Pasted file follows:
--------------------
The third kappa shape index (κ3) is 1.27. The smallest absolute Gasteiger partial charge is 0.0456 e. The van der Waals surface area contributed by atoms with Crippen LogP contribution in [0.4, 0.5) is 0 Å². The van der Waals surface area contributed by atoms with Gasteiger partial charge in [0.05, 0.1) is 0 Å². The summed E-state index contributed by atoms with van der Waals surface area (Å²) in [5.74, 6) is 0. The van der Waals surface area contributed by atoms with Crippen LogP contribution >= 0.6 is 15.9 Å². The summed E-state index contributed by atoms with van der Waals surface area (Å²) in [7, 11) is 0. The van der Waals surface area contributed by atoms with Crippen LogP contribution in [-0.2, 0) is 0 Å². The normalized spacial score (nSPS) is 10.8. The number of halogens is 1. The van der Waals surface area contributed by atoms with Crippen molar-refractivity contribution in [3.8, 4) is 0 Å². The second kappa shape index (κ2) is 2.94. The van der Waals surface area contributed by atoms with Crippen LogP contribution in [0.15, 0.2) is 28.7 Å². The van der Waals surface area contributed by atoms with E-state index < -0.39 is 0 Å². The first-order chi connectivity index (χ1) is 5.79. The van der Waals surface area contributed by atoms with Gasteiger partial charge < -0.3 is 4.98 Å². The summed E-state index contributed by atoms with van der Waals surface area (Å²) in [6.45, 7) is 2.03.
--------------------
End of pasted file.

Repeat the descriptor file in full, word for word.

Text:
The third kappa shape index (κ3) is 1.27. The smallest absolute Gasteiger partial charge is 0.0456 e. The van der Waals surface area contributed by atoms with Crippen LogP contribution in [0.4, 0.5) is 0 Å². The van der Waals surface area contributed by atoms with Gasteiger partial charge in [0.05, 0.1) is 0 Å². The summed E-state index contributed by atoms with van der Waals surface area (Å²) in [5.74, 6) is 0. The van der Waals surface area contributed by atoms with Crippen LogP contribution >= 0.6 is 15.9 Å². The summed E-state index contributed by atoms with van der Waals surface area (Å²) in [7, 11) is 0. The van der Waals surface area contributed by atoms with Crippen LogP contribution in [-0.2, 0) is 0 Å². The normalized spacial score (nSPS) is 10.8. The number of halogens is 1. The van der Waals surface area contributed by atoms with Crippen molar-refractivity contribution in [3.8, 4) is 0 Å². The second kappa shape index (κ2) is 2.94. The van der Waals surface area contributed by atoms with Crippen LogP contribution in [0.15, 0.2) is 28.7 Å². The van der Waals surface area contributed by atoms with E-state index < -0.39 is 0 Å². The first-order chi connectivity index (χ1) is 5.79. The van der Waals surface area contributed by atoms with Gasteiger partial charge < -0.3 is 4.98 Å². The summed E-state index contributed by atoms with van der Waals surface area (Å²) in [6.45, 7) is 2.03.